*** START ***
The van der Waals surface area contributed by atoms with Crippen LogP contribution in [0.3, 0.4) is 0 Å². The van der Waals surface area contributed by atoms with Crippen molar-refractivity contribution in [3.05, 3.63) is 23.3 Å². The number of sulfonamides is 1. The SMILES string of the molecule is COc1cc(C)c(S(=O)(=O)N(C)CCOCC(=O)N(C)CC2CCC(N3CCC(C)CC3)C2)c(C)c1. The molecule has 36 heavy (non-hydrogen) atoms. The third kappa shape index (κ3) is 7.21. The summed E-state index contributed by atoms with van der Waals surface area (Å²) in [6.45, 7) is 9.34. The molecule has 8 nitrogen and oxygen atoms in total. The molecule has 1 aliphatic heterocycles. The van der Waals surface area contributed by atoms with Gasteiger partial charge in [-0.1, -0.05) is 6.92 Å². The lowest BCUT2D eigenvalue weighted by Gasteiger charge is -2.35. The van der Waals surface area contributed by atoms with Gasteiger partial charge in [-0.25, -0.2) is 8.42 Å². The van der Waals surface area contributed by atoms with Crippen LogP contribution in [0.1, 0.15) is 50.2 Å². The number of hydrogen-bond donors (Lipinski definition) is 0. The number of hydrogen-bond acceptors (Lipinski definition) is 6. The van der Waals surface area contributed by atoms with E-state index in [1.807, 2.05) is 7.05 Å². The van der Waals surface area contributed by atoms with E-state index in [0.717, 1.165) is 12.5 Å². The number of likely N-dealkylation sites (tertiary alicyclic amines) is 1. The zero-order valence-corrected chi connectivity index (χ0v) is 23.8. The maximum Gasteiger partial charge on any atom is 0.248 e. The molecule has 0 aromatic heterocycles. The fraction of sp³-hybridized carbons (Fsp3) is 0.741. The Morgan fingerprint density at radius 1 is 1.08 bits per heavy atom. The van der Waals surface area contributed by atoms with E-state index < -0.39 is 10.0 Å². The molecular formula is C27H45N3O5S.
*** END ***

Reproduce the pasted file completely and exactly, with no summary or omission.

The van der Waals surface area contributed by atoms with Crippen LogP contribution in [0.3, 0.4) is 0 Å². The van der Waals surface area contributed by atoms with Crippen molar-refractivity contribution in [3.05, 3.63) is 23.3 Å². The number of sulfonamides is 1. The SMILES string of the molecule is COc1cc(C)c(S(=O)(=O)N(C)CCOCC(=O)N(C)CC2CCC(N3CCC(C)CC3)C2)c(C)c1. The molecule has 36 heavy (non-hydrogen) atoms. The third kappa shape index (κ3) is 7.21. The summed E-state index contributed by atoms with van der Waals surface area (Å²) in [6.45, 7) is 9.34. The molecule has 8 nitrogen and oxygen atoms in total. The molecule has 1 aliphatic heterocycles. The van der Waals surface area contributed by atoms with Gasteiger partial charge in [-0.1, -0.05) is 6.92 Å². The lowest BCUT2D eigenvalue weighted by Gasteiger charge is -2.35. The van der Waals surface area contributed by atoms with Gasteiger partial charge in [-0.25, -0.2) is 8.42 Å². The van der Waals surface area contributed by atoms with Crippen LogP contribution in [0.1, 0.15) is 50.2 Å². The number of hydrogen-bond donors (Lipinski definition) is 0. The number of hydrogen-bond acceptors (Lipinski definition) is 6. The van der Waals surface area contributed by atoms with E-state index in [1.807, 2.05) is 7.05 Å². The van der Waals surface area contributed by atoms with E-state index in [0.717, 1.165) is 12.5 Å². The number of likely N-dealkylation sites (tertiary alicyclic amines) is 1. The zero-order valence-corrected chi connectivity index (χ0v) is 23.8. The maximum Gasteiger partial charge on any atom is 0.248 e. The molecule has 0 aromatic heterocycles. The fraction of sp³-hybridized carbons (Fsp3) is 0.741. The Morgan fingerprint density at radius 1 is 1.08 bits per heavy atom. The van der Waals surface area contributed by atoms with E-state index < -0.39 is 10.0 Å². The molecular formula is C27H45N3O5S.